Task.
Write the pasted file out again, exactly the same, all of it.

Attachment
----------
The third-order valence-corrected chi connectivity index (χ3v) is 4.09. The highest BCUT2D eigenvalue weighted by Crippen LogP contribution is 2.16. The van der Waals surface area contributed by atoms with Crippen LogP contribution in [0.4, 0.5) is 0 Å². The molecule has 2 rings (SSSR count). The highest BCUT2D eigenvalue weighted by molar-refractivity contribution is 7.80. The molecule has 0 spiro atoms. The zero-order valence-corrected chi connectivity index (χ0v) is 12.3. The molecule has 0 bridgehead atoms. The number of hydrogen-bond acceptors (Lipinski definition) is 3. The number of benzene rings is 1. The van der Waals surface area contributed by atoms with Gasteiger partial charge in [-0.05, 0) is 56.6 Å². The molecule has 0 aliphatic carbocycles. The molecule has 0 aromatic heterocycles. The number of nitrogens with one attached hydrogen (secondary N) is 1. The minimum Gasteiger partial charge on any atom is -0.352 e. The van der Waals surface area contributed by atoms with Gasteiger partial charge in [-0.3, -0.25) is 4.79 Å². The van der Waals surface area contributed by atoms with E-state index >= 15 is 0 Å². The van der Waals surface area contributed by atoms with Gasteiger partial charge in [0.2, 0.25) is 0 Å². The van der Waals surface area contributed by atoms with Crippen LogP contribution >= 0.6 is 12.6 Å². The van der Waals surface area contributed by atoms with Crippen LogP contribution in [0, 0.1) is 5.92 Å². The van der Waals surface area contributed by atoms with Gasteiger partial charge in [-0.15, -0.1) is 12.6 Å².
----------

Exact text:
The third-order valence-corrected chi connectivity index (χ3v) is 4.09. The highest BCUT2D eigenvalue weighted by Crippen LogP contribution is 2.16. The van der Waals surface area contributed by atoms with Crippen LogP contribution in [0.4, 0.5) is 0 Å². The molecule has 2 rings (SSSR count). The highest BCUT2D eigenvalue weighted by molar-refractivity contribution is 7.80. The molecule has 0 spiro atoms. The zero-order valence-corrected chi connectivity index (χ0v) is 12.3. The molecule has 0 bridgehead atoms. The number of hydrogen-bond acceptors (Lipinski definition) is 3. The number of benzene rings is 1. The van der Waals surface area contributed by atoms with Gasteiger partial charge in [-0.05, 0) is 56.6 Å². The molecule has 0 aliphatic carbocycles. The molecule has 0 aromatic heterocycles. The number of nitrogens with one attached hydrogen (secondary N) is 1. The minimum Gasteiger partial charge on any atom is -0.352 e. The van der Waals surface area contributed by atoms with Gasteiger partial charge in [-0.3, -0.25) is 4.79 Å². The van der Waals surface area contributed by atoms with E-state index >= 15 is 0 Å². The van der Waals surface area contributed by atoms with Gasteiger partial charge in [0.2, 0.25) is 0 Å². The van der Waals surface area contributed by atoms with Crippen LogP contribution >= 0.6 is 12.6 Å². The van der Waals surface area contributed by atoms with Crippen LogP contribution in [0, 0.1) is 5.92 Å². The van der Waals surface area contributed by atoms with Gasteiger partial charge in [-0.15, -0.1) is 12.6 Å².